Apple Shows Us DRM's True Colors

EFF offers a useful clarification of the announcement from Apple of an alleged move away from DRM. Certain audio purchased via Apple's iTunes music may no longer be locked to Apple authorized devices, but most of their hardware/software and data remain locked down.

Focusing on DRM on content, and thinking this has anything to do with reducing copyright infringement, has always been a distraction from the actual impacts of foreign digital locks.

The GNU Affero General Public License and “DRM”

There is an all too familiar dynamic in conversations about copyright. If you disagree with a proposed solution to a problem, such as the unintended consequences that it can have, then the proponents presume it is because you disagree that there is a problem. I am very familiar with this dynamic when speaking to copyright holders about "DRM" or technological measures as they believe any opponent to the use or legal protection of these measures must be apologists for copyright infringers.

I observed the same dynamic last weekend at the Ontario Linux Fest when discussing some concerns I have with the Affero General Public License (AGPL). The conversation was with Bradley M. Kuhn, one of the people behind the license.

Read the rest of this entry »

Satellite Piracy, Mod Chips, and the Freedom to Tinker

Timothy B. Lee posted a good article documenting how anti-circumvention legislation will lead to a society where any unauthorized tinkering with technology will be presumed illegal. There is little possibility of innovation in that type of society, as a simple definition of innovation is the unauthorized enhancement of the past.

During this election we need to challenge politicians who say they support both an innovation agenda and DMCA-style legislation as the two are incompatible. Governments really have to choose between innovation or technologically (rather than court) enforced copyright, given it isn't possible to have both.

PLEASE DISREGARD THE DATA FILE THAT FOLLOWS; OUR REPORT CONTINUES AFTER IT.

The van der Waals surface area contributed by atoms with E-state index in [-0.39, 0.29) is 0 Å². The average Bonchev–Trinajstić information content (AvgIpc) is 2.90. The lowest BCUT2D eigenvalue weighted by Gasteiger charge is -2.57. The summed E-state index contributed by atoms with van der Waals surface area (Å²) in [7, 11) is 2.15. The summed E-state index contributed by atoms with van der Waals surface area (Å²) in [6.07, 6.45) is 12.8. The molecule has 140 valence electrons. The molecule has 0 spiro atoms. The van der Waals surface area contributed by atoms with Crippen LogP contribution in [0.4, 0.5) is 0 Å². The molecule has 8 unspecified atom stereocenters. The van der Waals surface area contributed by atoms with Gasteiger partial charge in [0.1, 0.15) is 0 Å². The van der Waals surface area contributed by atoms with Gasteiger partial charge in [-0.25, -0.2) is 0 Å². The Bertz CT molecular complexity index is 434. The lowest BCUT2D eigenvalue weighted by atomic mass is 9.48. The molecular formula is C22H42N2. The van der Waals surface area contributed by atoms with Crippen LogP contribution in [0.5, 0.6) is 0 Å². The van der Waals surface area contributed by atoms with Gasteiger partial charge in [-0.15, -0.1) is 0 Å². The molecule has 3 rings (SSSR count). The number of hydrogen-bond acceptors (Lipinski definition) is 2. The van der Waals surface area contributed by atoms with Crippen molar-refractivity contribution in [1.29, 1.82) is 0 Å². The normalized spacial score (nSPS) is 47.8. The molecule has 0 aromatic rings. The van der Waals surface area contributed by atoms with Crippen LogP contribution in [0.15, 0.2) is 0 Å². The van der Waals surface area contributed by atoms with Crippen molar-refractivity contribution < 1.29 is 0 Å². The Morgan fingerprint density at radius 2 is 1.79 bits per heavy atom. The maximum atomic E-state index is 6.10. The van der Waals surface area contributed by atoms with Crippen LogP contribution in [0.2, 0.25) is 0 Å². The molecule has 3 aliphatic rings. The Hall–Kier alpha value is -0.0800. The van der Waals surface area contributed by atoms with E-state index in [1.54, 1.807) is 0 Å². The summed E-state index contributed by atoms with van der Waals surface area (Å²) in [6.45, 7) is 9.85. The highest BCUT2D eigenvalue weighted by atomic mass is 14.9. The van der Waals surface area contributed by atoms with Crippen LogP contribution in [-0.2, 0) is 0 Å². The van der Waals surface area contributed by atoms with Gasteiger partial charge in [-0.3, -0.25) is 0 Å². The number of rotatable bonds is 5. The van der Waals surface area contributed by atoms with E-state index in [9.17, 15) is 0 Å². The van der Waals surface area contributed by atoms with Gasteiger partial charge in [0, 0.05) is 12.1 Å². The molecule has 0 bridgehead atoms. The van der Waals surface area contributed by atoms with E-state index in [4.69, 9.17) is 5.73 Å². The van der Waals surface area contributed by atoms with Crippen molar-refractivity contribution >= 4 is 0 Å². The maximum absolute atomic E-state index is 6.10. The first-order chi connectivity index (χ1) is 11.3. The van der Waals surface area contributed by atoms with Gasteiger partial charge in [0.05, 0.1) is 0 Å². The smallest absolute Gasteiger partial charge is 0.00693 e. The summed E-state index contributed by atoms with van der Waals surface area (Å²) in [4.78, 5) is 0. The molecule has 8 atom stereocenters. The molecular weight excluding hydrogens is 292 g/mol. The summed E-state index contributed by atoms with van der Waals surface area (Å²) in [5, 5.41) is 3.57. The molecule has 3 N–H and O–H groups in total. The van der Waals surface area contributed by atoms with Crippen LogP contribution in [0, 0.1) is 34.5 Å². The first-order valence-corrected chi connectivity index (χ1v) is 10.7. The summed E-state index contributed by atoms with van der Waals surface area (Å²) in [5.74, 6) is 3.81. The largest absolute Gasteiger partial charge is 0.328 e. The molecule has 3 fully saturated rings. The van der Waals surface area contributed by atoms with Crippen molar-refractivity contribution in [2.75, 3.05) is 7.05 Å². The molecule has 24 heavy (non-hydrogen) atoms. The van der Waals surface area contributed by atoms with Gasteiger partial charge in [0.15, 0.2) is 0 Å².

Apple declares war on sneaker hackers

Thanks to a SlashDot article I was pointed to an article by Nicholas G. Carr talking about Apple's latest patent on extending DRM to technology embeded in clothing. The intent? To use technology to disallow people from using the lawfully purchased technology in whatever other useful ways the owner might want to.

I think it is well worth a read for those Apple Fanboys who still cling to the notion that it is some other industry (Music? Movies?) that dragged Apple into the DRM world -- rather than the reality that it was the other way around.

"Remember C-61" poster: technology property rights defenders!

Along with this PDF I received the following note:

The author of this literary and artistic work exercises his or her moral right to remain anonymous! ;)

It's a riff off the old Reform Party/anti-gun-control campaign from 1996, "Remember Bill C-68 When You Vote"

The irony is not lost on me. Bill C-68: An Act respecting firearms and other weapons created a registry that was an IT boondoggle, but for a true property-rights protecting conservative should be considered a minor issue compared to Bill C-61.

Syndicate content